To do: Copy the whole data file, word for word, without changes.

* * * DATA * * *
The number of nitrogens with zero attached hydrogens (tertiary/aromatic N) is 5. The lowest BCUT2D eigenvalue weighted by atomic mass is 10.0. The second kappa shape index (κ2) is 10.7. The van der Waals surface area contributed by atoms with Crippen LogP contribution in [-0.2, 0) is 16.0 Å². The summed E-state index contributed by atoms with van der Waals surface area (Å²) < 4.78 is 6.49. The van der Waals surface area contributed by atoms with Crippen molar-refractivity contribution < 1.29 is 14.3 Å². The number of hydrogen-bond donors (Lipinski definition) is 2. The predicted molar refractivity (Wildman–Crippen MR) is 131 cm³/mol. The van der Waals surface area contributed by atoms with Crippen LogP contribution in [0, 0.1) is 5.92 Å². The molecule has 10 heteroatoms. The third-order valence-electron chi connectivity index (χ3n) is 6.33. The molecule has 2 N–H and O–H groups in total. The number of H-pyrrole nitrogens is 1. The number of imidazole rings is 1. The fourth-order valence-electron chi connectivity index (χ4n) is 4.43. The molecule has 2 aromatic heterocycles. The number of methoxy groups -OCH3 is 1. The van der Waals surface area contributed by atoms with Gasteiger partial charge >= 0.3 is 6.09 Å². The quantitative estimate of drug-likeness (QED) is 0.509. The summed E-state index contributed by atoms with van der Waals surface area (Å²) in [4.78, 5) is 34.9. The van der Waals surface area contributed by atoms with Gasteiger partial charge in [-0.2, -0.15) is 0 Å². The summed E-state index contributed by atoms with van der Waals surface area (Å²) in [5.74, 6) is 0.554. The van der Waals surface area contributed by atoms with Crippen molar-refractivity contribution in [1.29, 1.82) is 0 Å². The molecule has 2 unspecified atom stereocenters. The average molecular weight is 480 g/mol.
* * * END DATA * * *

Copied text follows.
The number of nitrogens with zero attached hydrogens (tertiary/aromatic N) is 5. The lowest BCUT2D eigenvalue weighted by atomic mass is 10.0. The second kappa shape index (κ2) is 10.7. The van der Waals surface area contributed by atoms with Crippen LogP contribution in [-0.2, 0) is 16.0 Å². The summed E-state index contributed by atoms with van der Waals surface area (Å²) < 4.78 is 6.49. The van der Waals surface area contributed by atoms with Crippen molar-refractivity contribution < 1.29 is 14.3 Å². The number of hydrogen-bond donors (Lipinski definition) is 2. The predicted molar refractivity (Wildman–Crippen MR) is 131 cm³/mol. The van der Waals surface area contributed by atoms with Crippen LogP contribution in [0, 0.1) is 5.92 Å². The molecule has 10 heteroatoms. The third-order valence-electron chi connectivity index (χ3n) is 6.33. The molecule has 2 N–H and O–H groups in total. The number of H-pyrrole nitrogens is 1. The number of imidazole rings is 1. The fourth-order valence-electron chi connectivity index (χ4n) is 4.43. The molecule has 2 aromatic heterocycles. The number of methoxy groups -OCH3 is 1. The van der Waals surface area contributed by atoms with Gasteiger partial charge >= 0.3 is 6.09 Å². The quantitative estimate of drug-likeness (QED) is 0.509. The summed E-state index contributed by atoms with van der Waals surface area (Å²) in [4.78, 5) is 34.9. The van der Waals surface area contributed by atoms with Gasteiger partial charge in [-0.2, -0.15) is 0 Å². The summed E-state index contributed by atoms with van der Waals surface area (Å²) in [5.74, 6) is 0.554. The van der Waals surface area contributed by atoms with Crippen molar-refractivity contribution in [1.29, 1.82) is 0 Å². The molecule has 2 unspecified atom stereocenters. The average molecular weight is 480 g/mol.